Tuesday, January 05, 2010

Precedential No. 51: TTAB Denies Sanctions But Orders Parties to Hold Discovery Conference with Board Participation

One of the cornerstones of the TTAB's 2007 rule changes is the requirement of Rule 2.120 that the parties hold a discovery conference at the outset of each inter partes proceeding. The Board takes that requirement very seriously, as demonstrated in its ruling in Promgirl, Inc. v. JPC CO., LTD., 94 USPQ2d 1759 (TTAB 2009) [precedential].

Opposer Promgirl, Inc. filed a motion for sanctions or, alternatively, for an order compelling Applicant JPC to participate in a Rule 2.120 discovery conference. The parties had exchanged some e-mails regarding settlement, but Applicant refused to cooperate when Opposer sought to hold the required discovery conference.

The Board made the obvious observation that, even though the parties discussed settlement, they did not address all the issues outlined in FRCP 26 and in the Board's institution order:

As the institution order makes clear, the parties are required to discuss their plans relating to disclosures, discovery, and trial evidence unless they are successful in settling the case. This includes discussion of the possibility of utilizing the Board’s Accelerated Case Resolution ("ACR") procedure (see information posted at the Board’s website, at http://www.uspto.gov/trademarks/process/appeal/index.jsp), possible modification of the Board's standard protective order, limitations on disclosures or discovery, the willingness of the parties to enter into stipulations of fact, and the willingness of the parties to enter into stipulations to utilize efficiencies for the introduction of evidence at trial, all as explained in the Board's standard institution order.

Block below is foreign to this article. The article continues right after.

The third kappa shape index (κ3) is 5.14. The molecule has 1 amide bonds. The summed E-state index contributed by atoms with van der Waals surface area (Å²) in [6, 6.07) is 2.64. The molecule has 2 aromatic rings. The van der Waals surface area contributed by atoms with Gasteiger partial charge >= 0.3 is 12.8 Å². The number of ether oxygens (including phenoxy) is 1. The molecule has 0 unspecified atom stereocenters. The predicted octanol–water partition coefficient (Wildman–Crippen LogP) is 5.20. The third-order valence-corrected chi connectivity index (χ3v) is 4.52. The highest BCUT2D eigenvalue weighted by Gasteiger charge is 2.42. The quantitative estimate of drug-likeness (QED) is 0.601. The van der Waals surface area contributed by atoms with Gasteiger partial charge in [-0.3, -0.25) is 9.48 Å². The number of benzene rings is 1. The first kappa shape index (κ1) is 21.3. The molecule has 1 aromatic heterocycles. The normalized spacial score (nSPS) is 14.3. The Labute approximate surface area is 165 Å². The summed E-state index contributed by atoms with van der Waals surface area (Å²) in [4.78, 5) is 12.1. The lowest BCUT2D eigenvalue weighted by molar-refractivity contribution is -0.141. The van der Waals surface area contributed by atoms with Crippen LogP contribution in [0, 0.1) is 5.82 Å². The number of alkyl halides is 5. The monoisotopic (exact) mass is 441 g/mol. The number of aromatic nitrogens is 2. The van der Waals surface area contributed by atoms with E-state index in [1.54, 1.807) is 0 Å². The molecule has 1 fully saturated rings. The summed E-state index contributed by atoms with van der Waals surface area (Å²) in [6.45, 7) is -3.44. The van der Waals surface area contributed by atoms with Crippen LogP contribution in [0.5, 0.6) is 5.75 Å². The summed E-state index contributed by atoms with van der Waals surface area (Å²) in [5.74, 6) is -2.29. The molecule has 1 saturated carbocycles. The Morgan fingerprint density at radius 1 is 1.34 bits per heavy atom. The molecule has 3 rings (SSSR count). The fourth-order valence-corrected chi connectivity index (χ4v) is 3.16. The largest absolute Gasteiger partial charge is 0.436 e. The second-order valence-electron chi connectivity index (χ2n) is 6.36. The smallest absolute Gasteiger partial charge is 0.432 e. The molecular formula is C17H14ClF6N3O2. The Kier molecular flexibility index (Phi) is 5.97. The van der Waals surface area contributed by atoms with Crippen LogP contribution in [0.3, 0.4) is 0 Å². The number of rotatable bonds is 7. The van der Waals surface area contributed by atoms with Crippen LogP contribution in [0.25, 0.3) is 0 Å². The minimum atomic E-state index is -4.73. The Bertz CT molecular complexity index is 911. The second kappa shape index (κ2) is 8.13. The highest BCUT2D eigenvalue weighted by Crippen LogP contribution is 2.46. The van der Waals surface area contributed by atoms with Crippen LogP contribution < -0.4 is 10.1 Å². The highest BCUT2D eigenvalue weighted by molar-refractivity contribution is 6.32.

The Board pointed out that the parties have a mutual obligation to hold the discovery conference. Here, Applicant made "no overture of its own to schedule a conference ... and failed to cooperate in the scheduling of a conference." On the other hand, "Opposer is not without blame." According to the Board, Promgirl should have made an earlier attempt to schedule a conference and should have followed up earlier with regard to its settlement proposal.

Moreover, either party could have requested Board participation in the discovery conference, under Rule 2.120(a)(2).

Therefore, the Board denied Opposer's request for sanctions and ordered that the parties hold a discovery conference with Board participation on or before January 29, 2010.

TTABlog comment: I think the Board was a bit harsh on Promgirl. If Applicant was acting like an uncooperative jerk, why was Opposer supposed to keep inviting it onto the dance floor?

Text Copyright John L. Welch 2010.


At 9:23 AM, Anonymous Anonymous said...

I agree the Board was harsh on Opposer. It was Applicant who did not comply with the Rules. Further, I find the Board's comments regarding "better practices" troublesome. Does the Board see one way to handle cases and that should be used in all cases regardless of the circumstances?

At 11:14 AM, Blogger John L. Welch said...

If the Board really wanted to send a message as to how important the discovery conference is, perhaps it should have sustained the opposition as a sanction. Stressing the "mutual obligation" of the parties doesn't seem appropriate here when Applicant clearly violated the Rule. I don't know anyone who starts requesting a date for the discovery conference weeks in advance. In fact, I usually wait until a week or so before the deadline, and I find that to be fairly common practice.

At 2:14 PM, Anonymous Anonymous said...

This case seems to almost invite a party to always request board participation. That would appear to get you off the hook and place the burden on the Board to get in touch with the opposing party. The Board has a good oultline it goes through when you get board participation and there is less opportunity for arguing in a conference call.


Post a Comment

<< Home